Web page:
Integrating Inter-Personal Inequality in Counting Poverty
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Integrating Inter-Personal Inequality in Counting Poverty Indices: The Correlation Sensitive Poverty Index . Nicole Rippin 24 June 2014. Outline. Introduction The identification of the poor The aggregation of the individual characteristics of the poor in the ordinal framework

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Integrating Inter-Personal Inequality in Counting Poverty Indices:The Correlation Sensitive Poverty Index

Nicole Rippin

24 June 2014


Outline
Outline

  • Introduction

  • The identification of the poor

  • The aggregation of the individual characteristics of the poor in the ordinal framework

    III.I The Multidimensional Poverty Index (MPI)

    III.II The Correlation Sensitive Poverty Index (CSPI)

  • Empirical application

  • Conclusion

I. Introduction

II. The Identification Step

III. The Aggregation Step

IV. Empirical Application

V. Conclusion


Introduction

  • Insufficient income has for a long time been considered to be a good proxy for poverty in all its various facets.

I. Introduction

II. The Identification Step

III. The Aggregation Step

IV. Empirical Application

V. Conclusion

  • The income approach, however, relies on critical assumptions:

Economic Resources

Choice

Goods

Conversion

Utility

  • Assumption: perfect and complete markets

  • Ignoring in particular:

  • The role of public goods

  • Limited access

  • Asymmetric information

  • Assumption: equal individual conversion factors

  • Ignoring in particular:

  • Personal heterogeneities

  • Variations in physical environment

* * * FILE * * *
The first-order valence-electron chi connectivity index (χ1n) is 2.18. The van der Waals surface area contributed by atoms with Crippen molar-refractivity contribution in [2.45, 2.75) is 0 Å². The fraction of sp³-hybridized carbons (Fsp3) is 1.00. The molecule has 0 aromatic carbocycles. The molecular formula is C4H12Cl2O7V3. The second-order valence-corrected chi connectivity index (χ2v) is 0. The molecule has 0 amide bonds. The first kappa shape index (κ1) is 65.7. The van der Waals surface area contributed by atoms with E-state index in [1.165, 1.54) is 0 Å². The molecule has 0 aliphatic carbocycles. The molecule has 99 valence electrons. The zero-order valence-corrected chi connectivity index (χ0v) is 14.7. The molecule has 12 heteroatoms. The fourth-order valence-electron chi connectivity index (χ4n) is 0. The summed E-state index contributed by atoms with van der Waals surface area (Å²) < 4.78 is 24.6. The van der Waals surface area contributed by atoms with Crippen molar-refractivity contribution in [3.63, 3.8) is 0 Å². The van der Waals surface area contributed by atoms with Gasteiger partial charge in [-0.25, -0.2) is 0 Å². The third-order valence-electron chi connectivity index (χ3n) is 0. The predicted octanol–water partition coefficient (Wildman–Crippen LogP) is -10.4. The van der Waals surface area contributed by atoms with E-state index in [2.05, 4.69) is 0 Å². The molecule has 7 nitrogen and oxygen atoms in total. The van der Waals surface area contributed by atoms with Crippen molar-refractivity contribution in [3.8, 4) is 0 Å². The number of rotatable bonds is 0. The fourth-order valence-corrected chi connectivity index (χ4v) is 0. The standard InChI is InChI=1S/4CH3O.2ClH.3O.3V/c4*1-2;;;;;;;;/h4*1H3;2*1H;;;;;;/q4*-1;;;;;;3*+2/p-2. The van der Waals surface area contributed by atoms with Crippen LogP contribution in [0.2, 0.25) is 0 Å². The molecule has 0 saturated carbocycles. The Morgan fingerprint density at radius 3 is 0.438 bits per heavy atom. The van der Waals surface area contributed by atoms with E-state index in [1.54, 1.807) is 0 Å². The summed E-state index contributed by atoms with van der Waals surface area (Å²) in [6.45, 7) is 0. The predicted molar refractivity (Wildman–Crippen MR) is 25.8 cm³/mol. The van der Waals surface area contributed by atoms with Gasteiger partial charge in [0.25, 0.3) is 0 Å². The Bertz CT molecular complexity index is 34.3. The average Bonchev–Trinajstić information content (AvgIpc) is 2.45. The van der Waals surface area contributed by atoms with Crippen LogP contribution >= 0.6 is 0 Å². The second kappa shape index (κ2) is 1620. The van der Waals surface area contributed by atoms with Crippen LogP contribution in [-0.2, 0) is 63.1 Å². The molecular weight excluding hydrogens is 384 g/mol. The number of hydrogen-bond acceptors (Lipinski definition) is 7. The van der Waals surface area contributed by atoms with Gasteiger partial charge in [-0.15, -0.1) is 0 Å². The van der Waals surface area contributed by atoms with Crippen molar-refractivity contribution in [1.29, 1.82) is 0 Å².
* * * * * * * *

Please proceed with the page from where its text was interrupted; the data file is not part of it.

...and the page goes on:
• Differences in social climate

  • Over time, serious concerns have been raised regarding the appropriateness of these simplifying assumptions (e.g. Rawls, 1971; Sen 1985, 1992; Drèze and Sen, 1989; UNDP, 1997).


Introduction

  • It was Amartya Sen, who developed a new approach to measure poverty and welfare: the capability approach (1979, 1985, 1992, 1999, 2009).

I. Introduction

II. The Identification Step

III. The Aggregation Step

IV. Empirical Application

V. Conclusion

Capability Set

Choice

Functioning Bundle

Choice

Utility

Economic Resources

Choice

Goods

Conversion

  • Assumption: perfect and complete markets

  • Ignoring in particular:

  • The role of public goods

  • Limited access

  • Asymmetric information

  • Assumption: equal individual conversion factors

  • Ignoring in particular:

  • Personal heterogeneities

  • Variations in physical environment

  • Differences in social climate

  • Thus, the capability approach implies a multidimensional approach to poverty measurement.


Introduction

  • Empirical evidence demonstrates that considerable population shares might be multidimensional poor but not income poor, and vice versa (e.g. Klasen, 2000).

I. Introduction

II. The Identification Step

III. The Aggregation Step

IV. Empirical Application

V. Conclusion

  • Already a strong trend in the last decade, multidimensional poverty measurement has been given a further boost through the introduction of the first internationally comparable Multidimensional Poverty Index MPI (Alkire and Santos, 2010).